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October 17, 2009

Random Saturday morning thoughts on the flu and pork

MissIrenesPorkChop.jpg

 

Over breakfast I was watching an absolutely fascinating program about the H1N1 swine flu on C-Span. It's still going on. (Andrew Pekosz, an associate professor at the Hopkins School of Public Health is the guest.)

I finally had to stop watching to get on with my day -- thank goodness for TiVo -- but one thing really struck me. He said H1N1 doesn't develop naturally in pigs. They get it from humans. Isn't that sad?

Now you can go back to eating pork. Actually I wonder if pork consumption is down. I haven't read anything about it lately. ...

Another thing: Every time he mentioned the virus, he called it the 2009 H1N1; and he said it's here to stay.

Monday morning sharp I'm going to find a place to get my flu vaccine. The seasonal flu, of course.

All this talk of swine flu makes me think of bacon, and from that a post I've been meaning to do on bacon soap. Check back later.

Posted by Elizabeth Large at 8:32 AM | | Comments (10)
        

Comments

Egypt slaughtered all their pigs to try to prevent H1N1. It didn't work, and now they are swamped in garbage and the poor Coptic Christians who owned the pigs lost their way of making any kind of living.

Panic over this kind of thing kills people, too.

The good news about all of this for me is, at least in the grocery stores I go to, there seems to be a wider selection of pork.
Loin, chops, ribs, ground, whatever.

This could be a subconscious thing for me -maybe I notice the selection of cuts more since the media has meme'd swine flu; or maybe other people are subconsciously avoiding it. There's no way to objectively say.

I'm not a scientist or a sociological researcher, nor do I play one on TV.

All I know is that Big Bad Wolf and Andy Nelson's seem to be doing just fine.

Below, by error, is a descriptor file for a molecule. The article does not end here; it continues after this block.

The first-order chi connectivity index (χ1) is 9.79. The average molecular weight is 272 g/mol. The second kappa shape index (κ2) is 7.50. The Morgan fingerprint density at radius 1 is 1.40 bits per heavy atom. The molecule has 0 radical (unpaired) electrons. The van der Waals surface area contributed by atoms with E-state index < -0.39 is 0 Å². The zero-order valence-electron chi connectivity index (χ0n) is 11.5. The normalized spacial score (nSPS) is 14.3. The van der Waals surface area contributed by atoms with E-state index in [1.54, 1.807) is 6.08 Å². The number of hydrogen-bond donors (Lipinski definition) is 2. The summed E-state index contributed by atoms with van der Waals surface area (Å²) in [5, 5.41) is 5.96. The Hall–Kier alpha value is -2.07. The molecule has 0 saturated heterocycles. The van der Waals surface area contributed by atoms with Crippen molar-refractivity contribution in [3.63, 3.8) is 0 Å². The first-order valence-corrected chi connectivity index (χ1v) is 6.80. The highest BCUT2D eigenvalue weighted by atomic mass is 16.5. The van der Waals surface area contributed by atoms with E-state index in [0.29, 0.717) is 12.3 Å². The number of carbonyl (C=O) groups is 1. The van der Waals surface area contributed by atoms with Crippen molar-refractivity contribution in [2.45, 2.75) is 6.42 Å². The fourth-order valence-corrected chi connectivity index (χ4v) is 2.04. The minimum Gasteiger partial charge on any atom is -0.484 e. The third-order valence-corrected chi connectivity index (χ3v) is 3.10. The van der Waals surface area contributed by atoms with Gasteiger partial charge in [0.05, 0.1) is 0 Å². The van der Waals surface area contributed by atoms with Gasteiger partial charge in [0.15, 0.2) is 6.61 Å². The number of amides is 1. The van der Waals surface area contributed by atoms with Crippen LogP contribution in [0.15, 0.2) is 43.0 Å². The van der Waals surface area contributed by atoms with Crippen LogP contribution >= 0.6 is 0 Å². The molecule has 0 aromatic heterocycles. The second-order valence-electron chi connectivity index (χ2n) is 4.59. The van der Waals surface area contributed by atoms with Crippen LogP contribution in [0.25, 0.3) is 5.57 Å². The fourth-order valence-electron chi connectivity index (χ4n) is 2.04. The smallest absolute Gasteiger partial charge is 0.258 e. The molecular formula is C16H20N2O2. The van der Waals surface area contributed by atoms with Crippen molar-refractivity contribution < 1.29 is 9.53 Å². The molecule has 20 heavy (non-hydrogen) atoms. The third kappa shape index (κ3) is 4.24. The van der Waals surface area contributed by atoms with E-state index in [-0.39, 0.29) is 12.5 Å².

Oh, and EL - I've had the seasonal flu last week. It's a horrible 4 serious days, bookended by 3 lingering-illness-leaving-the-body days, but the whole feeling was none the worse than every experience after I got a flu shot in the past.

The bad news is that there's a news report about pigs at the Minnesota State Fair catching the H1N1 flu (possibly from children visiting the fair). Now, how will we get pigs to wash their trotters thoroughly with Purel?

I was dropping by Giant yesterday while they were doing flu shots and I was thankful for two things -- one, that I am no longer in their employ and two, that I got a flu shot free at Towson (yay for being a student still). When Towson did it, they got less than they ordered and ran out in five hours.

Lissa,

Afghanistan quarantined their entire pig population. Of course since there was only one pig in the country (at the zoo), it did not take all that much effort.

While Lissa disagreed with my H1N1 joke recently she is absolutely right about the Egyptian slaughter and other hysterical responses to what is without a doubt a real hazard that has nothing to do with my favorite meal. However, I look to the hmpstd comment where the so called carriers the pigs were probably infected by the kids visiting them. Going back to the happy hour discussion yet another reason to keep the little incubators of disesase at home.

Yet another shill @ 8:18. Can't you block them forever.

I wish. EL

Three out of the four Gospels tell a story about Jesus casting the demons from an unfortunate young man into a heard of swine, who then rush headlong over a cliff and perish on the rocks below. The typical sermon on this text focuses on the power of Jesus to cast out demons.

I am fascinated by another question: whose pigs were they?

Obviously, they were not Jewish pigs! The Law of Moses famously forbids the consumption of pork products (sadly to include even bacon!). I don't think they knew much about swine flu back then either!

The presence of that many of them in such proximity to the Galilee yields only one conclusion: they must have been Roman pigs, herded to feed the Roman soldiers occupying the territory.

That means the point is not about healing but about political action.

Perhaps that is why the townspeople usher Jesus away as fast as they can!

Since the Israeli government tried to change the name to the Mexican flu, has the consumption of Mexicans decreased?

Canon--love your reading of the demons and swine story! It never occurred to me to wonder whose swine were being driven over the cliff!

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About this blog
Richard Gorelick was appointed The Baltimore Sun's restaurant critic in September 2010. Before joining the paper staff fulltime, he contributed freelance criticism and features articles about food to area and regional publications. Along the way, he dispatched for short-distance trucking companies, shilled for cultural non-profits, and assisted in cognitive neurology research – never the subject, always the control.

He takes restaurants seriously but not himself, and his favorite restaurant is the one you love, too.
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